CIO India: Why did you decide to take on a different kind of role?
Mehta: I felt that I had plateaued in my existing role. Though the work being done was transformational from the organization’s standpoint, I personally did not see myself growing. If there is one thing the pandemic taught me, it was to get out of my comfort zone and do things differently. And what better way than to work once again with the Tata group and TCS, especially when it is working at the forefront of a lot of exciting work in retail within the group and across geographies.
If I go to the other side of the table, I will probably appreciate technology much better. I can get to work with even better clients. There will be better exposure, and probably improve my overall career path.
CIO India: What are the prospects for career mobility for CIOs?
Mehta: As a CIO, the prospects have definitely improved. CDO roles have come up in organizations, as have specific roles such as CISO. CIOs who are very well connected to businesses have an opportunity to have a board seat too. However, you need to prove yourself, as it is still a long way to go. The pandemic has helped a lot of CIOs. People listen to them more, if they are good. They may even go on to become the CEO of an organization.
CIO India: What would you have done differently in your career?
Mehta: Honestly, nothing! Those risks taken earlier, they have really helped me understand myself better, personally and professionally. It also helps appreciate my community better. People reach out and tell you, if you are available, we want to work with you. Working from home allowed me a lot of time to spend with my family and do things that I couldn’t have done before.
CIO India: If you were not in IT, what would you do?
Mehta: I think, a chef! I am a good cook. That’s one of the things I would have considered. Another thing I like to do is running. That could be pursued as a part-time thing. I also enjoy interacting with people. I would have tried to pursue multiple hobbies. I still cook when time permits. I still do some running. I was a lot into mythologies. I started storytelling to my son. I am now doing a diploma in inter-religious traditions at St Xavier’s College: I am trying to understand the culture better.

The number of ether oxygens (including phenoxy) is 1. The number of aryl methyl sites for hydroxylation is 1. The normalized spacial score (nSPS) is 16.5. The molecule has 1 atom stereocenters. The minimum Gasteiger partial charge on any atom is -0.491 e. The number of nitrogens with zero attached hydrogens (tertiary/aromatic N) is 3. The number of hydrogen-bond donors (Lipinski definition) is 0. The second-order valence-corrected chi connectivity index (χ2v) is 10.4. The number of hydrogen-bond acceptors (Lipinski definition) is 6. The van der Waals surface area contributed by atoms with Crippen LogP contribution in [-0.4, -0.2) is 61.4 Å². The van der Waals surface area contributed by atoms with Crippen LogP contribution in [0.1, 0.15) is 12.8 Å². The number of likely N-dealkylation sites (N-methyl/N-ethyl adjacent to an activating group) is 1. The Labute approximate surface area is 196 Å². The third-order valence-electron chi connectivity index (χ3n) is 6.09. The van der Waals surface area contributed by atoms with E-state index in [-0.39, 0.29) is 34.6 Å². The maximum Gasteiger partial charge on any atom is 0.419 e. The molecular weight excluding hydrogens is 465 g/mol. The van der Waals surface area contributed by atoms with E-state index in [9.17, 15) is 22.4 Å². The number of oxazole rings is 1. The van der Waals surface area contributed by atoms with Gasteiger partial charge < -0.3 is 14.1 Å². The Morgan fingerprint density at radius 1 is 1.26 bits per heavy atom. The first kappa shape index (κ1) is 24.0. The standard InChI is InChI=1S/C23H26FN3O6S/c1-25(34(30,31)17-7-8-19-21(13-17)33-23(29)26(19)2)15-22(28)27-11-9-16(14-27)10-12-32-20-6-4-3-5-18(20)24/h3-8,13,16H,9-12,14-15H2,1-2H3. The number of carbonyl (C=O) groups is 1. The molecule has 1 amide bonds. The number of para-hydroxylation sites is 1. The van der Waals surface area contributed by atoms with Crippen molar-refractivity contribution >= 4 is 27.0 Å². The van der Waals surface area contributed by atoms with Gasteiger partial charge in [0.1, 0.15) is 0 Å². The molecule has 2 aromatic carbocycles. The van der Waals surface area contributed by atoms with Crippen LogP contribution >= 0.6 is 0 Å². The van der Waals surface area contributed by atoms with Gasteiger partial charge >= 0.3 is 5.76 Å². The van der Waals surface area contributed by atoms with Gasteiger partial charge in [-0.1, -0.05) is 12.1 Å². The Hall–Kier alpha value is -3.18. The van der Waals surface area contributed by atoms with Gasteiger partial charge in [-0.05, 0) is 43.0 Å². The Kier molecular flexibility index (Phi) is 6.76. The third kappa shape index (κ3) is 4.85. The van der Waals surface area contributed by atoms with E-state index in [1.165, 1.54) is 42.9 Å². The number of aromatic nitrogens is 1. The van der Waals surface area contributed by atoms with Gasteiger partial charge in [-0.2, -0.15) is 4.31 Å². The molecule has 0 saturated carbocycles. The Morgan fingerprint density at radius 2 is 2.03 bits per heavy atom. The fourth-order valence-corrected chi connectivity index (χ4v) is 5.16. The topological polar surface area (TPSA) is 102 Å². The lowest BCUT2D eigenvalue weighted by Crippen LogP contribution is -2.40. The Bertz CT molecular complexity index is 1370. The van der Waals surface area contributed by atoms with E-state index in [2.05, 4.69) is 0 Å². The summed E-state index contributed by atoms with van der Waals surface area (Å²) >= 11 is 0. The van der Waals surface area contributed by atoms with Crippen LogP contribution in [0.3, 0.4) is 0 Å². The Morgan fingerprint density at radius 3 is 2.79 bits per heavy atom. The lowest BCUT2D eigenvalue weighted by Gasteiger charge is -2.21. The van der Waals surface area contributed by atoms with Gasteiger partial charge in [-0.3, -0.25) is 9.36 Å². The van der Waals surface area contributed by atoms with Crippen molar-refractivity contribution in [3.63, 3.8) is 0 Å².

CIO India: How did your groom the next level of IT leadership?
Mehta: I think, hard work! Also, the habit of listening. A lot of times, CIOs don’t listen enough, or don’t interact enough with the business. IT as a department is always aloof. Nobody comes to you unless there is a problem. You have to learn to put yourself out there. I also collaborated and came up with solutions that helped.
CIO India: How did you work to achieve IT-business alignment?
Mehta: Collaboration is the most important thing. When you also say no, the business also starts appreciating. You need to work very closely across the chain. You need to have an open-door policy as a CIO. People should be able to walk into your room and discuss things to work better together. CIOs also need to listen better to their vendors and team members.
CIO India: What myths about digital transformation, the CIO role and IT management would you like to debunk?
Mehta: The CDO role and digital transformation is an overkill these days. A lot of organizations don’t even understand what they are talking about. CXOs hear about something, and then, they also want to do that in their organization. Whether there is a business plan or ROI case around it, none of that is taken care of. That’s where you probably need to kind of chip in.